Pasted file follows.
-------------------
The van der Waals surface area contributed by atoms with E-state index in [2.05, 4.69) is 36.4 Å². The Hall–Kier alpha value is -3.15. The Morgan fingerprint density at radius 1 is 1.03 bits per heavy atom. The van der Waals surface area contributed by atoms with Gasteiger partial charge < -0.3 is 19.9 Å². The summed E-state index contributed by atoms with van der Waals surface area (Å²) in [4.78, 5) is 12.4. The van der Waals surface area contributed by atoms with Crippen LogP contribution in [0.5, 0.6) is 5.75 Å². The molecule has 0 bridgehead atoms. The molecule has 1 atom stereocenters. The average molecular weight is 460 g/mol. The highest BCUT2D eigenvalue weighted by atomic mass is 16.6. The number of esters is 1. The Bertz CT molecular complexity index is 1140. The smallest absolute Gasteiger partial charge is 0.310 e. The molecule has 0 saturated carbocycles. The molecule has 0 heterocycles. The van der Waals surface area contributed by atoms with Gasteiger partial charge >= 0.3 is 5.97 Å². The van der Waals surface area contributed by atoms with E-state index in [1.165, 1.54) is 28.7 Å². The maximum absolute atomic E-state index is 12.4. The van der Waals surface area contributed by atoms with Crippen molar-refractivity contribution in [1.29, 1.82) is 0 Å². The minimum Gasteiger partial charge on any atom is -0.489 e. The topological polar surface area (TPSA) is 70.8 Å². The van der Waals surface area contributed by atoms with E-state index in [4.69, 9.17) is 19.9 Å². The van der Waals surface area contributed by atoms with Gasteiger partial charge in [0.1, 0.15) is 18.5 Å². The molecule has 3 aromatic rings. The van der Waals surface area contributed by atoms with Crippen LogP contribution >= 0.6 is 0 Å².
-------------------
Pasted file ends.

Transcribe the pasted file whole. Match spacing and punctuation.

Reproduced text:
The van der Waals surface area contributed by atoms with E-state index in [2.05, 4.69) is 36.4 Å². The Hall–Kier alpha value is -3.15. The Morgan fingerprint density at radius 1 is 1.03 bits per heavy atom. The van der Waals surface area contributed by atoms with Gasteiger partial charge < -0.3 is 19.9 Å². The summed E-state index contributed by atoms with van der Waals surface area (Å²) in [4.78, 5) is 12.4. The van der Waals surface area contributed by atoms with Crippen LogP contribution in [0.5, 0.6) is 5.75 Å². The molecule has 0 bridgehead atoms. The molecule has 1 atom stereocenters. The average molecular weight is 460 g/mol. The highest BCUT2D eigenvalue weighted by atomic mass is 16.6. The number of esters is 1. The Bertz CT molecular complexity index is 1140. The smallest absolute Gasteiger partial charge is 0.310 e. The molecule has 0 saturated carbocycles. The molecule has 0 heterocycles. The van der Waals surface area contributed by atoms with Gasteiger partial charge >= 0.3 is 5.97 Å². The van der Waals surface area contributed by atoms with E-state index in [1.165, 1.54) is 28.7 Å². The maximum absolute atomic E-state index is 12.4. The van der Waals surface area contributed by atoms with Crippen molar-refractivity contribution in [1.29, 1.82) is 0 Å². The minimum Gasteiger partial charge on any atom is -0.489 e. The topological polar surface area (TPSA) is 70.8 Å². The van der Waals surface area contributed by atoms with E-state index in [4.69, 9.17) is 19.9 Å². The van der Waals surface area contributed by atoms with Gasteiger partial charge in [0.1, 0.15) is 18.5 Å². The molecule has 3 aromatic rings. The van der Waals surface area contributed by atoms with Crippen LogP contribution >= 0.6 is 0 Å².